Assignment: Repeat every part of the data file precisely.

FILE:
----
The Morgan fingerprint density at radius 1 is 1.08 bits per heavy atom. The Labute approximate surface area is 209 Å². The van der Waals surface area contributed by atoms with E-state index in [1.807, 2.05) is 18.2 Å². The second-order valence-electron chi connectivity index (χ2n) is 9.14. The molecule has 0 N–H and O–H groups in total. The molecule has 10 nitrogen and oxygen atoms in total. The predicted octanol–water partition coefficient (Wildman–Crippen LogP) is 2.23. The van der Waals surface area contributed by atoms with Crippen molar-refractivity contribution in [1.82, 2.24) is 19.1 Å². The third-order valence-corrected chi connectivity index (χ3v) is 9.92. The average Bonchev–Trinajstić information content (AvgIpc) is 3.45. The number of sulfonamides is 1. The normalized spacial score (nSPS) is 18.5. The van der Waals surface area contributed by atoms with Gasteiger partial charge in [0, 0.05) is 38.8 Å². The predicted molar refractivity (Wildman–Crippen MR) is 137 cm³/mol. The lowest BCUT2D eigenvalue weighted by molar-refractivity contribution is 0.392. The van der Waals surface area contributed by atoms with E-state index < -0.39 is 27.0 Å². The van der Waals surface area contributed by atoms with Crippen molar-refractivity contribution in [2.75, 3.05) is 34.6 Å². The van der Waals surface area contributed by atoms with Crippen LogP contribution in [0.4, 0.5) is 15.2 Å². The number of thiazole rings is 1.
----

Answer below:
The Morgan fingerprint density at radius 1 is 1.08 bits per heavy atom. The Labute approximate surface area is 209 Å². The van der Waals surface area contributed by atoms with E-state index in [1.807, 2.05) is 18.2 Å². The second-order valence-electron chi connectivity index (χ2n) is 9.14. The molecule has 0 N–H and O–H groups in total. The molecule has 10 nitrogen and oxygen atoms in total. The predicted octanol–water partition coefficient (Wildman–Crippen LogP) is 2.23. The van der Waals surface area contributed by atoms with Crippen molar-refractivity contribution in [1.82, 2.24) is 19.1 Å². The third-order valence-corrected chi connectivity index (χ3v) is 9.92. The average Bonchev–Trinajstić information content (AvgIpc) is 3.45. The number of sulfonamides is 1. The normalized spacial score (nSPS) is 18.5. The van der Waals surface area contributed by atoms with Gasteiger partial charge in [0, 0.05) is 38.8 Å². The predicted molar refractivity (Wildman–Crippen MR) is 137 cm³/mol. The lowest BCUT2D eigenvalue weighted by molar-refractivity contribution is 0.392. The van der Waals surface area contributed by atoms with E-state index < -0.39 is 27.0 Å². The van der Waals surface area contributed by atoms with Crippen molar-refractivity contribution in [2.75, 3.05) is 34.6 Å². The van der Waals surface area contributed by atoms with Crippen LogP contribution in [0.4, 0.5) is 15.2 Å². The number of thiazole rings is 1.